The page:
Over 300 items have been listed on our local heritage register to ensure they are around for future generations. These historic places form a cultural tapestry that helps us to understand who we are and what we have achieved.
Many of these sites are also very beautiful, reflecting the history of our unique architecture and helping to make our region an attractive place to live and visit.
Our rich collection of schools, shops, homes, memorials and trees tell the story of where we came from. Examples include the Taree War Memorial Clock which is a poignant reminder of our fallen soldiers, whereas the Beehive Store celebrates our commercial past, as the location of Taree’s first department store in 1907.
Before you restore, extend, demolish or change the use (for example, a home to a shop) of a heritage listed item, find out what rules are in place by contacting Council.
Areas identified as historically significant to the Manning Valley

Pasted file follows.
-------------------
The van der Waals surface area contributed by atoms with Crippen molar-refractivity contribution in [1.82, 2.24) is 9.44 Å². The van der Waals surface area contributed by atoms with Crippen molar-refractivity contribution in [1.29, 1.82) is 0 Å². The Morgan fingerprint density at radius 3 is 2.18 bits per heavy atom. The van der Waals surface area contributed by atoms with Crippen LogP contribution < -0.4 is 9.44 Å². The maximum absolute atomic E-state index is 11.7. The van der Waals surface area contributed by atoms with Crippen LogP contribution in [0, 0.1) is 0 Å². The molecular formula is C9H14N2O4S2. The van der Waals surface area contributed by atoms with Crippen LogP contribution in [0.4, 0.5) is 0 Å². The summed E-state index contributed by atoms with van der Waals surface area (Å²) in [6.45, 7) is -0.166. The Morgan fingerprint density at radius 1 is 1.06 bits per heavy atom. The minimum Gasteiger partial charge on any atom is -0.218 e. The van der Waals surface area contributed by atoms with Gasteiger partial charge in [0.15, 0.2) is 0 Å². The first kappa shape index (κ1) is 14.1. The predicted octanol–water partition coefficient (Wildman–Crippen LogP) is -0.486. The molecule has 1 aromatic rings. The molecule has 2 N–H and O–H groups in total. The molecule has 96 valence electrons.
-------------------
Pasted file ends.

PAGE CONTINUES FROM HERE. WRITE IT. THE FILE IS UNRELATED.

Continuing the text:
Find out if you property is listed on a heritage register and the rules that apply
Opened on 17 May 1940, the Martin Bridge provided an
important crossing over the Manning River, connecting local
Since the late 1980’s Council has undertaken studies to identify heritage places in the Manning Valley
Funding for restoring heritage places
Self-guided walks that highlight a number of built and natural heritage items in the Manning Valley
The Manning Valley was first explored by John Oxley late in
1818. In 1825, the Australian Agricultural...
The NSW War Memorials Register provides a great explanation
of the history of the Taree War Memorial...
Wingham Memorial Town Hall is an iconic building in the
Wingham landscape. Built in 1924, it not...
In the 1980s, councils across NSW amalgamated. On 1
January 1981 the Greater Taree City Council was...